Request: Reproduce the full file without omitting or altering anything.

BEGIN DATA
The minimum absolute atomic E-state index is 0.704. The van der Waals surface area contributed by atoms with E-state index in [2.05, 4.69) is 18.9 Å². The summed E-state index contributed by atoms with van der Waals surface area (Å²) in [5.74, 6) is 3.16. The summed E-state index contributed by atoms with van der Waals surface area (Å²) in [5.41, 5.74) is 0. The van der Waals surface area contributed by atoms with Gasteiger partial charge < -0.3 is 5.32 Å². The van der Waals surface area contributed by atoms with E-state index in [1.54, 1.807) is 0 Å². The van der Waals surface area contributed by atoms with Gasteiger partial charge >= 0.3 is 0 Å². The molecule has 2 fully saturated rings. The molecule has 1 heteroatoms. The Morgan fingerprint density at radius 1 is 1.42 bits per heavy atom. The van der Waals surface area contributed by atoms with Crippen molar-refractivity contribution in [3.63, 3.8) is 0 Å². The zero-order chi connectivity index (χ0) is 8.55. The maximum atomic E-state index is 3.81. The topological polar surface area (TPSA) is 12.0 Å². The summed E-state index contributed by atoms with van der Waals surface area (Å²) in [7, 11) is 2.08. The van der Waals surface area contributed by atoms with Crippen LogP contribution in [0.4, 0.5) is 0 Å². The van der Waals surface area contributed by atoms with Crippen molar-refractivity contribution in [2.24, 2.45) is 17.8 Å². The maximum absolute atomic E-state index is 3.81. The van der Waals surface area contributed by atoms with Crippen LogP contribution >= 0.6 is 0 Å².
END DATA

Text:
The minimum absolute atomic E-state index is 0.704. The van der Waals surface area contributed by atoms with E-state index in [2.05, 4.69) is 18.9 Å². The summed E-state index contributed by atoms with van der Waals surface area (Å²) in [5.74, 6) is 3.16. The summed E-state index contributed by atoms with van der Waals surface area (Å²) in [5.41, 5.74) is 0. The van der Waals surface area contributed by atoms with Gasteiger partial charge < -0.3 is 5.32 Å². The van der Waals surface area contributed by atoms with E-state index in [1.54, 1.807) is 0 Å². The van der Waals surface area contributed by atoms with Gasteiger partial charge >= 0.3 is 0 Å². The molecule has 2 fully saturated rings. The molecule has 1 heteroatoms. The Morgan fingerprint density at radius 1 is 1.42 bits per heavy atom. The van der Waals surface area contributed by atoms with Crippen molar-refractivity contribution in [3.63, 3.8) is 0 Å². The zero-order chi connectivity index (χ0) is 8.55. The maximum atomic E-state index is 3.81. The topological polar surface area (TPSA) is 12.0 Å². The summed E-state index contributed by atoms with van der Waals surface area (Å²) in [7, 11) is 2.08. The van der Waals surface area contributed by atoms with Crippen LogP contribution in [0.4, 0.5) is 0 Å². The van der Waals surface area contributed by atoms with Crippen molar-refractivity contribution in [2.24, 2.45) is 17.8 Å². The maximum absolute atomic E-state index is 3.81. The van der Waals surface area contributed by atoms with Crippen LogP contribution >= 0.6 is 0 Å².